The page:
Running a small business is a challenge. You need to maintain a healthy cash flow, keep your employees happy, and make your products interesting – but that’s barely even scratching the surface. In reality, there are hundreds of boxes that small business owners need to tick.
One of the most important factors when running a small business is security. Even if you’re a small office in an empty town, that doesn’t automatically mean that your business is immune to threats – in fact, it means the exact opposite.
Small businesses are often targeted by criminals because they see them as an easy smash-and-grab. It’s a harsh but undeniable truth.
Therefore, you need to be at the very top of your game to keep your business safe and secure. If you want to learn how you can do this, keep reading to learn five easy and low-cost security tips that will transform your business.
1. Install a Video Security System
Up first is an obvious (yet highly effective) strategy: install a video security system.
Security cameras have been around for decades in the business world. However, over recent years, technology has started to advance at an exciting rate. Now, you can install a video security system with a boatload of features, such as:
- 24/7 video recording
- Live video feeds
- Doorbell cameras
These features are feared by criminals around the world, as they make life so much harder for them. This is why more and more small businesses are installing video security systems on their sights – it’s a smart strategy.
To discover your security system needs and receive a tailor-made solution, visit https://www.watchmenkc.com/services/video-security-system-in-kansas/.
2. Use smart locks and automatic door systems
The days of the traditional lock and key are coming to an end. Now, businesses (and homes) are beginning to use smart locks and automatic door systems. The reason for this is that it makes it harder for criminals to gain access to their buildings. Plus, it’s a more modern way of operating and allows employees to enter buildings in the morning with minimal fuss or effort.
3. Be careful who you hire
In the current day and age, a lot of criminal business activity takes place in-house. Yep, that’s right: employees themselves are engaging in criminal activities, from stealing customer credit card details to taking money straight out of the tills.
This is why the hiring process is so critical. You must vet your employees thoroughly; otherwise, you’ll risk hiring someone who is a danger to your business.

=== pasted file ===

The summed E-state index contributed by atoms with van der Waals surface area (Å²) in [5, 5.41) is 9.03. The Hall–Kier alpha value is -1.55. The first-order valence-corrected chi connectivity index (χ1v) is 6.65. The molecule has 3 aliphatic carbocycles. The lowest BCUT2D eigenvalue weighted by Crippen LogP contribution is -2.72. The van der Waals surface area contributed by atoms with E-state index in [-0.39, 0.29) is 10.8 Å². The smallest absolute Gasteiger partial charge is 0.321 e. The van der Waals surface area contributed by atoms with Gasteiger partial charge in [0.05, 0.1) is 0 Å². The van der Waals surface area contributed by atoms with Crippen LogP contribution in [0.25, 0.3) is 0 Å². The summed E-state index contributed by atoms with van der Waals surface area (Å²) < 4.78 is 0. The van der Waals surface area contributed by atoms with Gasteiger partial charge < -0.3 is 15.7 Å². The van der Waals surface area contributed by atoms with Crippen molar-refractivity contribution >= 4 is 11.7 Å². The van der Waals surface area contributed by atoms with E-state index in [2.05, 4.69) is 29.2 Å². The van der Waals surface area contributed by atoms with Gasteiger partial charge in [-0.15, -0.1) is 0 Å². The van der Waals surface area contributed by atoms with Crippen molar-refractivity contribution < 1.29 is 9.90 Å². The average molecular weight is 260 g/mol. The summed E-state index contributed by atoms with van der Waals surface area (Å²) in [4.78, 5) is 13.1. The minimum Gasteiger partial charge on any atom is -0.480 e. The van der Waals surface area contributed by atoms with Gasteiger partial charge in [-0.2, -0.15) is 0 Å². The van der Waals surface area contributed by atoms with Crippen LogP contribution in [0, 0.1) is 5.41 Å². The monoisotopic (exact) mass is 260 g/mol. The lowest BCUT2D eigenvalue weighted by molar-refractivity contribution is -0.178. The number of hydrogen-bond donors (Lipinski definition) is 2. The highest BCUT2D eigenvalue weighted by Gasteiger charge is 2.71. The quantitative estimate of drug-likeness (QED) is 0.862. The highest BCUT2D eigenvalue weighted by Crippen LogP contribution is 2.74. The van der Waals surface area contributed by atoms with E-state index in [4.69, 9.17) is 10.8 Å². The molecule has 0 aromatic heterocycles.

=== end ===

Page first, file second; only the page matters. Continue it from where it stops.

Here are some tips to improve your vetting process:
- Conduct skill assessment tests
- Check candidate social media profiles
- Work with a recruitment agency
- Do a detailed Google search to uncover potential news articles
- Ask challenging and thought-provoking questions
Doing all of this will help to ensure that you only hire the very best employees. Then, you will no longer have to worry about the prospect of in-house threats. Instead, you will be able to focus on external threats.
4. Train your employees to spot suspicious activity
When it comes to security, your employees are great tools for preventing problems. This is why they must be trained to spot suspicious activity.
For example, lots of small businesses are often sent phishing emails. These emails contain viruses that (if they are clicked on) can wreak havoc. Therefore, you should train your employees to spot phishing attempts and report them as soon as possible.
Additionally, employees should be trained in how to identify criminal activity on employee accounts. This could involve a lot of variants, such as a customer changing their bank details every couple of months.
5. Frequently change your passwords
No matter how many employees you have, it’s important that employees are instructed to change their passwords every couple of months. This will drastically reduce the chances of any accounts being hacked.
Also, employees should be given strict guidelines surrounding how they create their passwords. Here are some tips for stronger employee passwords:
- Make passwords long – not short
- Include numbers and symbols, especially during the middle
- Include at least one uppercase letter
- Don’t use personal information, such as the name of the city you’re from
- Use a password in a different language
Also, it’s worth recommending that you use a password manager. Many businesses are now using password managers as an extra security blanket. In simple terms, a password manager is a smart computer program that enables businesses to store, generate, and manage their passwords in one place. If you have a significant number of employees, it’s highly recommended that you use a password manager.